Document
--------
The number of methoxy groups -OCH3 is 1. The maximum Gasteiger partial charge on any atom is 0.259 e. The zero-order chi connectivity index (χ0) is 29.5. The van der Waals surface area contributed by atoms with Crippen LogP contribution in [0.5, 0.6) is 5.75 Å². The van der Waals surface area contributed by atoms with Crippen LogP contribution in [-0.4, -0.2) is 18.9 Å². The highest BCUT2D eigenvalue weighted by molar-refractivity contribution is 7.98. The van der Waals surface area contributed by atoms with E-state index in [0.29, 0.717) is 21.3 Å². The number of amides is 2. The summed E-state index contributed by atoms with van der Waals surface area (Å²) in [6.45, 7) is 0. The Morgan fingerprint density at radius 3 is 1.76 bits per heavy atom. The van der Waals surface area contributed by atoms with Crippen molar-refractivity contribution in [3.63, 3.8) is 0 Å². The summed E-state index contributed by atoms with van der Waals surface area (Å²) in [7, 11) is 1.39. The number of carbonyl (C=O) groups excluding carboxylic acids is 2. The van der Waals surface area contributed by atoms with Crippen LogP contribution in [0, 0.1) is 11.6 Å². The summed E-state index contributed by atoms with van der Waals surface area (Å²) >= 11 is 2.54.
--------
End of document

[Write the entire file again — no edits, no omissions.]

The number of methoxy groups -OCH3 is 1. The maximum Gasteiger partial charge on any atom is 0.259 e. The zero-order chi connectivity index (χ0) is 29.5. The van der Waals surface area contributed by atoms with Crippen LogP contribution in [0.5, 0.6) is 5.75 Å². The van der Waals surface area contributed by atoms with Crippen LogP contribution in [-0.4, -0.2) is 18.9 Å². The highest BCUT2D eigenvalue weighted by molar-refractivity contribution is 7.98. The van der Waals surface area contributed by atoms with E-state index in [0.29, 0.717) is 21.3 Å². The number of amides is 2. The summed E-state index contributed by atoms with van der Waals surface area (Å²) in [6.45, 7) is 0. The Morgan fingerprint density at radius 3 is 1.76 bits per heavy atom. The van der Waals surface area contributed by atoms with Crippen molar-refractivity contribution in [3.63, 3.8) is 0 Å². The summed E-state index contributed by atoms with van der Waals surface area (Å²) in [7, 11) is 1.39. The number of carbonyl (C=O) groups excluding carboxylic acids is 2. The van der Waals surface area contributed by atoms with Crippen LogP contribution in [0, 0.1) is 11.6 Å². The summed E-state index contributed by atoms with van der Waals surface area (Å²) >= 11 is 2.54.